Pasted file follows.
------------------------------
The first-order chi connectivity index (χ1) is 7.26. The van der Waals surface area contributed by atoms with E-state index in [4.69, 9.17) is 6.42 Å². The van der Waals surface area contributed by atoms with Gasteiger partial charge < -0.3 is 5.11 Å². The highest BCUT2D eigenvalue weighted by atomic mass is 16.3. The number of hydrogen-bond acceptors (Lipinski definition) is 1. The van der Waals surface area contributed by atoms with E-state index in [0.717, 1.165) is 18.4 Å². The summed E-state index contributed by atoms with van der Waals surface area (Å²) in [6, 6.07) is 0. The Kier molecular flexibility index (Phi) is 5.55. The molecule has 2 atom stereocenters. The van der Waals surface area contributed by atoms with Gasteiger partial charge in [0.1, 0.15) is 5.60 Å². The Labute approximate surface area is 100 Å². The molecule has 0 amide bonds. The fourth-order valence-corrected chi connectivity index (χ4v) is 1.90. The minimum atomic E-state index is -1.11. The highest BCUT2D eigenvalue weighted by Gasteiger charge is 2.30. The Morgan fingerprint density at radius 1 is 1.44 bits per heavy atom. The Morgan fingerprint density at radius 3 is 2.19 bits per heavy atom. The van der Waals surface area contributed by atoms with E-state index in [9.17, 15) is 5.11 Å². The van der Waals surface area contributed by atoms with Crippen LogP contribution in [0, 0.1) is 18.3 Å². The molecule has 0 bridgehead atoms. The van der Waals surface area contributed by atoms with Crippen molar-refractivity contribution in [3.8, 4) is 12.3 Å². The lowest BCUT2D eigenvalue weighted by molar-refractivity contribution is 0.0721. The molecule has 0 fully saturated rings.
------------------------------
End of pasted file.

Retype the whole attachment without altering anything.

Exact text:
The first-order chi connectivity index (χ1) is 7.26. The van der Waals surface area contributed by atoms with E-state index in [4.69, 9.17) is 6.42 Å². The van der Waals surface area contributed by atoms with Gasteiger partial charge < -0.3 is 5.11 Å². The highest BCUT2D eigenvalue weighted by atomic mass is 16.3. The number of hydrogen-bond acceptors (Lipinski definition) is 1. The van der Waals surface area contributed by atoms with E-state index in [0.717, 1.165) is 18.4 Å². The summed E-state index contributed by atoms with van der Waals surface area (Å²) in [6, 6.07) is 0. The Kier molecular flexibility index (Phi) is 5.55. The molecule has 2 atom stereocenters. The van der Waals surface area contributed by atoms with Gasteiger partial charge in [0.1, 0.15) is 5.60 Å². The Labute approximate surface area is 100 Å². The molecule has 0 amide bonds. The fourth-order valence-corrected chi connectivity index (χ4v) is 1.90. The minimum atomic E-state index is -1.11. The highest BCUT2D eigenvalue weighted by Gasteiger charge is 2.30. The Morgan fingerprint density at radius 1 is 1.44 bits per heavy atom. The Morgan fingerprint density at radius 3 is 2.19 bits per heavy atom. The van der Waals surface area contributed by atoms with E-state index in [9.17, 15) is 5.11 Å². The van der Waals surface area contributed by atoms with Crippen LogP contribution in [0, 0.1) is 18.3 Å². The molecule has 0 bridgehead atoms. The van der Waals surface area contributed by atoms with Crippen molar-refractivity contribution in [3.8, 4) is 12.3 Å². The lowest BCUT2D eigenvalue weighted by molar-refractivity contribution is 0.0721. The molecule has 0 fully saturated rings.